"Lifeless," "disappointing," "ordinary," "dull" and "old" are not words usually associated with the Duchess of Cambridge. But those are a few of the kinder words being associated with her first official portrait, which was unveiled today in London.
Kate Middleton and Prince William visited the National Portrait Gallery today for the unveiling. Award-winning artist Paul Emsley painted Kate against his trademark black background with a slight smile - or smirk, depending on whom you ask - framed by her lustrous brown hair.
While the duchess reportedly described the painting as "amazing," art critics, royal watchers and the Internet have been far less diplomatic.
"GHASTLY: the new Kate portrait. Has turned her into a thrice-divorced senior VP who reads Fifty Shades of Grey and is mean to bus drivers," tweeted Shinan Govani.
"Any artist who has put in that much work deserves credit but I think Kate's portrait just looks far too old and a teeny bit evil unlike her!" tweeted George Weightman.
Other Twitter users declared the painting "straight from the Twilight franchise" and "the new Mona Lisa."
One called it "the before picture on a miracle anti-aging skin cream advert."
A more supportive fan, Lily Bhattacharya, tweeted, "I think she looks beautiful ignore the haters Dutchess [sic] Kate!"
"All of the die-hard Kate fans are up in arms over the criticism when, actually, I think they should be seeing it as more of a compliment toward Kate, because the general consensus seems to be that Kate is much prettier in real life," ABC News' royal contributor Victoria Arbiter said.
Most agree that the skillful likeness is lifelike, but take issue with what has been lost in translation.
"It's extraordinary when you look at it and it sort of looks like a photograph so I can appreciate the technique and the talent in terms of construction, but to me it's just utterly lifeless," Arbiter said. "There doesn't seem to be any of her vitality, her sparkle, her youth. There's none of the mischief behind her eyes, none of the light in her eyes. It just comes across as a little flat, lifeless and dull."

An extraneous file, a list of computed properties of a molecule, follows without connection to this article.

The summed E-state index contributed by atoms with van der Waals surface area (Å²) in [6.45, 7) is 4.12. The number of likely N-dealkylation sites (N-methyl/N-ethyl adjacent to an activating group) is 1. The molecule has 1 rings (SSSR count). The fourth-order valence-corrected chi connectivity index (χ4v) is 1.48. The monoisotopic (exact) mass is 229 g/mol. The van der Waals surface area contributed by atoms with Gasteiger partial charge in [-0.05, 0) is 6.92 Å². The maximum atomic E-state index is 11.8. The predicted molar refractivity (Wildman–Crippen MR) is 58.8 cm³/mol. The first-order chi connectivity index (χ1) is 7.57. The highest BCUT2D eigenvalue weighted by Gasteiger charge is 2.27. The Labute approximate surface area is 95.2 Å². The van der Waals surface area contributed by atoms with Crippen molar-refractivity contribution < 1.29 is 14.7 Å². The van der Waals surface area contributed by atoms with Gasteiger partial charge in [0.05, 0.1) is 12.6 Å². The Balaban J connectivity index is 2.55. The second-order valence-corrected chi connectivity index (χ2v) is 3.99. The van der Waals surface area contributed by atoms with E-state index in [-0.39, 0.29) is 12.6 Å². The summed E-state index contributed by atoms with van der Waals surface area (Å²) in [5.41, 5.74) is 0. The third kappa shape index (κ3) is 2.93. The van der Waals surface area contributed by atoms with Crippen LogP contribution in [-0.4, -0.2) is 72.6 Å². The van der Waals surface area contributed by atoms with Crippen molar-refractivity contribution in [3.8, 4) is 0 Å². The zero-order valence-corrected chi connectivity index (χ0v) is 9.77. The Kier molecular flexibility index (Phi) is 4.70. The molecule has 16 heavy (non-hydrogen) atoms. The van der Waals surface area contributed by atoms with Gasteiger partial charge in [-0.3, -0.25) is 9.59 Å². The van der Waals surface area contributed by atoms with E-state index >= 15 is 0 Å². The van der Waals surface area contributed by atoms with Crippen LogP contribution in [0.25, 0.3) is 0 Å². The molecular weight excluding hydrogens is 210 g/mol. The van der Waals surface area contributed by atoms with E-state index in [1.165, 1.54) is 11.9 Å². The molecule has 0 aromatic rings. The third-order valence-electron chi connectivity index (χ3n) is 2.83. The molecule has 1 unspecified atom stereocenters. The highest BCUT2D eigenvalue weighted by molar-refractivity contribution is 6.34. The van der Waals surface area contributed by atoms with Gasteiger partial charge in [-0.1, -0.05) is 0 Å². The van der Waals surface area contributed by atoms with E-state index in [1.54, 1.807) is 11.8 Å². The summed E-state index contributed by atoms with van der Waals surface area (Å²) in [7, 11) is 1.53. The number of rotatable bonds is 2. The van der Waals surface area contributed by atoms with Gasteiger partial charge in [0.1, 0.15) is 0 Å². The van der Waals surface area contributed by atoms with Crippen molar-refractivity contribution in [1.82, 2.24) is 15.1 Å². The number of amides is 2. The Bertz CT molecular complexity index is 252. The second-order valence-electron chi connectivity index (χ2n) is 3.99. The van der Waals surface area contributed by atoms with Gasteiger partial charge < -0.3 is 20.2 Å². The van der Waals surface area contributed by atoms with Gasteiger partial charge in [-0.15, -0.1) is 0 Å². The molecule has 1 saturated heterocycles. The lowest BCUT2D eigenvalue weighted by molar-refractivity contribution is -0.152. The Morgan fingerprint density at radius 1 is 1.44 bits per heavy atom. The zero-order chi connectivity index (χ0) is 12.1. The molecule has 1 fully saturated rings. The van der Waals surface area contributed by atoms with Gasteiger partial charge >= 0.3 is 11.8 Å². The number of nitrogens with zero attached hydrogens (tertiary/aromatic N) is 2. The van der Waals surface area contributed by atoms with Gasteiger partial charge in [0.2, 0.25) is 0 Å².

Portrait drama is not new to England's elite.
"Sir Winston Churchill groused that his official portrait made him look like a half-wit; that of King George V was burned; Prime Minister Margaret Thatcher complained that her eyes were wrong," said a 1984 Associated Press article called "Likeness Disliked."
There have been controversial portraits of powerful figures from Churchill to Queen Elizabeth II to Princess Diana.
"Official portraits are a problem," the piece said. "When the subject is famous, Britain turns into a nation of art critics and it's open season on the artist."
This is certainly the case with Kate's painting, even with professional art critics.
"Seriously, as a concept, what is it? It's like a giant Polaroid. Like she went into a photo booth and had that picture taken and blown up to a huge size, it would look more or less the same, wouldn't it?" said Waldemar Januszczak, art critic for The Sunday Times.
Arbiter said the number one criticism of the painting has been that it makes Kate look much older than her 31 years.
"She just seems to have lines that aren't there and bags under her eyes," she said. "I just thought, 'I'm so glad that 200 years from now there will be lots of photographs.' I'm just glad we've got photos to say, 'Actually, she was really beautiful.'"
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